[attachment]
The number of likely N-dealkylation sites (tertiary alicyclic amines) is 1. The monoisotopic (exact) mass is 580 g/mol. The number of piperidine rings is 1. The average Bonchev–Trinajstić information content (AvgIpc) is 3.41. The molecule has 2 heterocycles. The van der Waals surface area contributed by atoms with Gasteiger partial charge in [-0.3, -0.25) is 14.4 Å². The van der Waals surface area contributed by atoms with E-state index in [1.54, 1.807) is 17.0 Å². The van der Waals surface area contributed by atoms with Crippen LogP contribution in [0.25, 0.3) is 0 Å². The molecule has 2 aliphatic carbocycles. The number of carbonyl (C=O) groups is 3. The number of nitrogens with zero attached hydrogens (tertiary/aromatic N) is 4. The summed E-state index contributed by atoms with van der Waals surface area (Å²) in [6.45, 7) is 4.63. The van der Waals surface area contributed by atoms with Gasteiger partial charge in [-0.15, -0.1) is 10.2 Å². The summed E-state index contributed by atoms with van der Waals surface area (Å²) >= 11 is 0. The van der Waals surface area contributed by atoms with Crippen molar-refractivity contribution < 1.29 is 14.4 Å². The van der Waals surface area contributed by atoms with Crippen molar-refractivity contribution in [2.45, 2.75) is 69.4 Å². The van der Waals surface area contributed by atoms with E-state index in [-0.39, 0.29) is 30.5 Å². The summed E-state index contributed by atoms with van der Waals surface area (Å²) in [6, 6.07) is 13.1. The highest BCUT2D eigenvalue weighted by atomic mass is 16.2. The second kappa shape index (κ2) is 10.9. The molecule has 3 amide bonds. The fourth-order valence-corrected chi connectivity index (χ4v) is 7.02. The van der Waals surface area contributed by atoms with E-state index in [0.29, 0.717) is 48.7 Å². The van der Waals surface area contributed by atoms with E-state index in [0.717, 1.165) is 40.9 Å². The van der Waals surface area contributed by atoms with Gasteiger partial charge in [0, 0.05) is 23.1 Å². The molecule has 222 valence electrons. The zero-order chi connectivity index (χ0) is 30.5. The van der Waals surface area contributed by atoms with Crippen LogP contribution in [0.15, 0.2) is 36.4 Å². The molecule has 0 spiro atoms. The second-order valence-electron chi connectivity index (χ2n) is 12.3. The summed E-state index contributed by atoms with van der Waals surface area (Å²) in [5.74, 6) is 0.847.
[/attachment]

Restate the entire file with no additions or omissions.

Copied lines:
The number of likely N-dealkylation sites (tertiary alicyclic amines) is 1. The monoisotopic (exact) mass is 580 g/mol. The number of piperidine rings is 1. The average Bonchev–Trinajstić information content (AvgIpc) is 3.41. The molecule has 2 heterocycles. The van der Waals surface area contributed by atoms with Gasteiger partial charge in [-0.3, -0.25) is 14.4 Å². The van der Waals surface area contributed by atoms with E-state index in [1.54, 1.807) is 17.0 Å². The van der Waals surface area contributed by atoms with Crippen LogP contribution in [0.25, 0.3) is 0 Å². The molecule has 2 aliphatic carbocycles. The number of carbonyl (C=O) groups is 3. The number of nitrogens with zero attached hydrogens (tertiary/aromatic N) is 4. The summed E-state index contributed by atoms with van der Waals surface area (Å²) in [6.45, 7) is 4.63. The van der Waals surface area contributed by atoms with Gasteiger partial charge in [-0.15, -0.1) is 10.2 Å². The summed E-state index contributed by atoms with van der Waals surface area (Å²) >= 11 is 0. The van der Waals surface area contributed by atoms with Crippen molar-refractivity contribution < 1.29 is 14.4 Å². The van der Waals surface area contributed by atoms with Crippen molar-refractivity contribution in [2.45, 2.75) is 69.4 Å². The van der Waals surface area contributed by atoms with E-state index in [-0.39, 0.29) is 30.5 Å². The summed E-state index contributed by atoms with van der Waals surface area (Å²) in [6, 6.07) is 13.1. The highest BCUT2D eigenvalue weighted by atomic mass is 16.2. The second kappa shape index (κ2) is 10.9. The molecule has 3 amide bonds. The fourth-order valence-corrected chi connectivity index (χ4v) is 7.02. The van der Waals surface area contributed by atoms with E-state index in [0.29, 0.717) is 48.7 Å². The van der Waals surface area contributed by atoms with E-state index in [0.717, 1.165) is 40.9 Å². The van der Waals surface area contributed by atoms with Gasteiger partial charge in [0, 0.05) is 23.1 Å². The molecule has 222 valence electrons. The zero-order chi connectivity index (χ0) is 30.5. The van der Waals surface area contributed by atoms with Crippen LogP contribution in [0.15, 0.2) is 36.4 Å². The molecule has 0 spiro atoms. The second-order valence-electron chi connectivity index (χ2n) is 12.3. The summed E-state index contributed by atoms with van der Waals surface area (Å²) in [5.74, 6) is 0.847.